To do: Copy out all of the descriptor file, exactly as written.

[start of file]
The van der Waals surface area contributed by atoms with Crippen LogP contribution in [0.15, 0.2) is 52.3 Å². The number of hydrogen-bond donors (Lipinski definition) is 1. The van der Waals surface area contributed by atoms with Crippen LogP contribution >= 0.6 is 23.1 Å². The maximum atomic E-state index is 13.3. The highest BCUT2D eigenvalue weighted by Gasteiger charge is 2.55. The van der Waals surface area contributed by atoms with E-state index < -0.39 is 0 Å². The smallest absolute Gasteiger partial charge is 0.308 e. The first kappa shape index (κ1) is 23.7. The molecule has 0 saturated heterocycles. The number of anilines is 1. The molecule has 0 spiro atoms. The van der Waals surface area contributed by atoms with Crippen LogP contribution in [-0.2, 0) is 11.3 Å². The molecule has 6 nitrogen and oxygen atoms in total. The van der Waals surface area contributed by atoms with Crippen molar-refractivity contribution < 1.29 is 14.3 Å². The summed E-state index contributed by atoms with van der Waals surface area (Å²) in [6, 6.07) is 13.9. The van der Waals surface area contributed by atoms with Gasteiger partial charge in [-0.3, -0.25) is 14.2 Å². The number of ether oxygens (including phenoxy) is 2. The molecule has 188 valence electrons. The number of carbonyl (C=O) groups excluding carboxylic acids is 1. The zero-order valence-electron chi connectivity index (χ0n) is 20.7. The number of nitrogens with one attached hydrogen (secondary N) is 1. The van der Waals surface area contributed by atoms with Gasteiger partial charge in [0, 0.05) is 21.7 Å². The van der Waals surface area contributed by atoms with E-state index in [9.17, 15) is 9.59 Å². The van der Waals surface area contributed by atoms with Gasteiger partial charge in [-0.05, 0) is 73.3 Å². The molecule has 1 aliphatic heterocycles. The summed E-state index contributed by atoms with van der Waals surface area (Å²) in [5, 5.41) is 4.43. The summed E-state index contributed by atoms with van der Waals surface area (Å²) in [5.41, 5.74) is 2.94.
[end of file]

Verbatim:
The van der Waals surface area contributed by atoms with Crippen LogP contribution in [0.15, 0.2) is 52.3 Å². The number of hydrogen-bond donors (Lipinski definition) is 1. The van der Waals surface area contributed by atoms with Crippen LogP contribution >= 0.6 is 23.1 Å². The maximum atomic E-state index is 13.3. The highest BCUT2D eigenvalue weighted by Gasteiger charge is 2.55. The van der Waals surface area contributed by atoms with E-state index < -0.39 is 0 Å². The smallest absolute Gasteiger partial charge is 0.308 e. The first kappa shape index (κ1) is 23.7. The molecule has 0 saturated heterocycles. The number of anilines is 1. The molecule has 0 spiro atoms. The van der Waals surface area contributed by atoms with Crippen LogP contribution in [-0.2, 0) is 11.3 Å². The molecule has 6 nitrogen and oxygen atoms in total. The van der Waals surface area contributed by atoms with Crippen molar-refractivity contribution < 1.29 is 14.3 Å². The summed E-state index contributed by atoms with van der Waals surface area (Å²) in [6, 6.07) is 13.9. The van der Waals surface area contributed by atoms with Gasteiger partial charge in [-0.3, -0.25) is 14.2 Å². The number of ether oxygens (including phenoxy) is 2. The molecule has 188 valence electrons. The number of carbonyl (C=O) groups excluding carboxylic acids is 1. The zero-order valence-electron chi connectivity index (χ0n) is 20.7. The number of nitrogens with one attached hydrogen (secondary N) is 1. The van der Waals surface area contributed by atoms with Gasteiger partial charge in [0, 0.05) is 21.7 Å². The van der Waals surface area contributed by atoms with E-state index in [9.17, 15) is 9.59 Å². The van der Waals surface area contributed by atoms with Gasteiger partial charge in [-0.05, 0) is 73.3 Å². The molecule has 1 aliphatic heterocycles. The summed E-state index contributed by atoms with van der Waals surface area (Å²) in [5, 5.41) is 4.43. The summed E-state index contributed by atoms with van der Waals surface area (Å²) in [5.41, 5.74) is 2.94.